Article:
Cooling homes by using cold from a river: this is how it works
“In The Netherlands we know about pumping water. We’ve been doing it for hundreds of years. Aquifer thermal energy storage (ATES) also is common in The Netherlands. Both techniques aren’t new. Combining these two proven technologies is however what makes the comfort cooling plant in our Houthaven district innovative.” Jannis van Zanten, project leader heat at AEB, explains when asked about the sustainable cooling project in Amsterdam which was co-financed by City-Zen.
Houthaven : a 100% climate neutral district
About ten years ago the City of Amsterdam decided the Houthaven district had to become a 100% climate neutral area. The entire energy demand of the newly-built homes, offices, school and other buildings had to be as sustainable as possible. Back then the city believed cooling would be in high demand for comfortable living. So it was decided that all newly-built apartments had to be connected to a central cooling system. That’s how the idea was born for the comfort cooling system a plant pumping cold water out of the river IJ in winter and storing the cold via aquifer thermal energy storage (ATES) for cooling apartments during hot summer days. By using the IJ water for cooling, there was no need for dry coolers on the roof of the apartment buildings. This free space could now be used for PV panels. In addition the apartments were connected to the city heat system in which heat is generated by the waste-to-energy plant AEB. Combining the sustainable cooling and city heat system, every home in the Houthaven district emits 80 % less CO2-emission than apartments using a boiler and air-conditioning unit. But, more importantly, it creates comfortable living.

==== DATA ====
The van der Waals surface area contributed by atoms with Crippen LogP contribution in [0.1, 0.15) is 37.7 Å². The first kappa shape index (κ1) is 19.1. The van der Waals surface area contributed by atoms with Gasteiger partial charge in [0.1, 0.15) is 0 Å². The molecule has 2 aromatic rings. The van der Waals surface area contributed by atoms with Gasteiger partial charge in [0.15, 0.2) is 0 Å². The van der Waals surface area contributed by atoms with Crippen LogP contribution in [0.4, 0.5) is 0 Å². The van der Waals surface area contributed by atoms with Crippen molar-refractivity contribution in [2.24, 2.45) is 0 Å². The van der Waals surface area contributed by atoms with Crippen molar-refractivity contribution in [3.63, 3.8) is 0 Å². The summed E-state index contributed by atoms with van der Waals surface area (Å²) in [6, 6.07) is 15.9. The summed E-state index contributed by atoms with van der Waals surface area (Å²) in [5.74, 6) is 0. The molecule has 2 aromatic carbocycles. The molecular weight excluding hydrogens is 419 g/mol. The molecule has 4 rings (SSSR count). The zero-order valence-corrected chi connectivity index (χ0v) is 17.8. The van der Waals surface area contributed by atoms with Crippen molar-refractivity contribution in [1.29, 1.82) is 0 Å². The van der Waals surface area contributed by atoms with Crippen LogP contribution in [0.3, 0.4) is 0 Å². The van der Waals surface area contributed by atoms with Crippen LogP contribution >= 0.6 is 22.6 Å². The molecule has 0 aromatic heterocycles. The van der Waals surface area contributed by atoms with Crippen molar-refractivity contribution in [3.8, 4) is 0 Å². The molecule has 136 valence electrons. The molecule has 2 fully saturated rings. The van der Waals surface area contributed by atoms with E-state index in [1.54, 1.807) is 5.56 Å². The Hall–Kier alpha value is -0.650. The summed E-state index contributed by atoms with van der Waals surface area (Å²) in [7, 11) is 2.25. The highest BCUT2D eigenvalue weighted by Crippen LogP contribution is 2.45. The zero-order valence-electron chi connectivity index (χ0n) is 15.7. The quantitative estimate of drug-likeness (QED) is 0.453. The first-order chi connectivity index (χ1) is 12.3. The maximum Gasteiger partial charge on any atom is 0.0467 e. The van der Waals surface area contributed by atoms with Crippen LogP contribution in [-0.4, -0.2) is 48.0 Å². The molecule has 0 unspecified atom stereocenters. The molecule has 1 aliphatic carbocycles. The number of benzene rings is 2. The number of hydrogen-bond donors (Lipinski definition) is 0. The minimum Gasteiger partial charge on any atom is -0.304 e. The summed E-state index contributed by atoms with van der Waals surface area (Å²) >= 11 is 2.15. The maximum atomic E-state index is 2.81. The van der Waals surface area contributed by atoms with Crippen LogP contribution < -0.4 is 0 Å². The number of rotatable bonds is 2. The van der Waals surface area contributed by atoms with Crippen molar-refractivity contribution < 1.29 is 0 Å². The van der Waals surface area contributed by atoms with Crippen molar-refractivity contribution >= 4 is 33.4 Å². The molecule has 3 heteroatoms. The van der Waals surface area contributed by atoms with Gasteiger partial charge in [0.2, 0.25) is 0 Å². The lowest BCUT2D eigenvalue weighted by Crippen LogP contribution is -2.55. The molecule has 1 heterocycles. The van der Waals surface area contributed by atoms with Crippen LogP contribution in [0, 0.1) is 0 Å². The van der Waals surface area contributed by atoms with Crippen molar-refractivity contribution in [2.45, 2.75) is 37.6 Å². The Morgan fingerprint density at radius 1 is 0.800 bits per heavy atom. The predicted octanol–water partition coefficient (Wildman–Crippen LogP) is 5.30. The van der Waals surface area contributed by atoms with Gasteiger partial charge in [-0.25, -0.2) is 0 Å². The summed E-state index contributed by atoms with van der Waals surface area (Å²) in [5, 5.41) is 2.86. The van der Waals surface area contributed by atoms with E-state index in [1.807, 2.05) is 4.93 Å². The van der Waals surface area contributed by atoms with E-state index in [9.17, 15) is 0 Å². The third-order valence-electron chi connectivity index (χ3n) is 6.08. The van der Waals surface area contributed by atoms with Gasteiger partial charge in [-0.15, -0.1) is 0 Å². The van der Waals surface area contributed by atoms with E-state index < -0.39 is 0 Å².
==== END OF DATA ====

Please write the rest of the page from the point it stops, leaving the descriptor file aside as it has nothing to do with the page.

Suitable for all new buildings located close to a river ?
So is the comfort cooling system suitable for any new buildings located close to water ? Jannis van Zanten: “First of all you have to ask yourself the more fundamental question: is cooling really necessary for this building ? In other newly developed residential districts in Amsterdam, such as Zeeburgereiland, it was decided not to add the option. And, if you do decide on it, you need at least 80% to 90% of the future residents of the building connected to the system. Otherwise you won’t have a viable business case. Having said that, if the conditions are right, our project can be replicated anywhere where river cold is available and ATES possible.”
Are you interested to learn more about the comfort cooling network in the Houthaven district in Amsterdam? Connect with Jannis van Zanten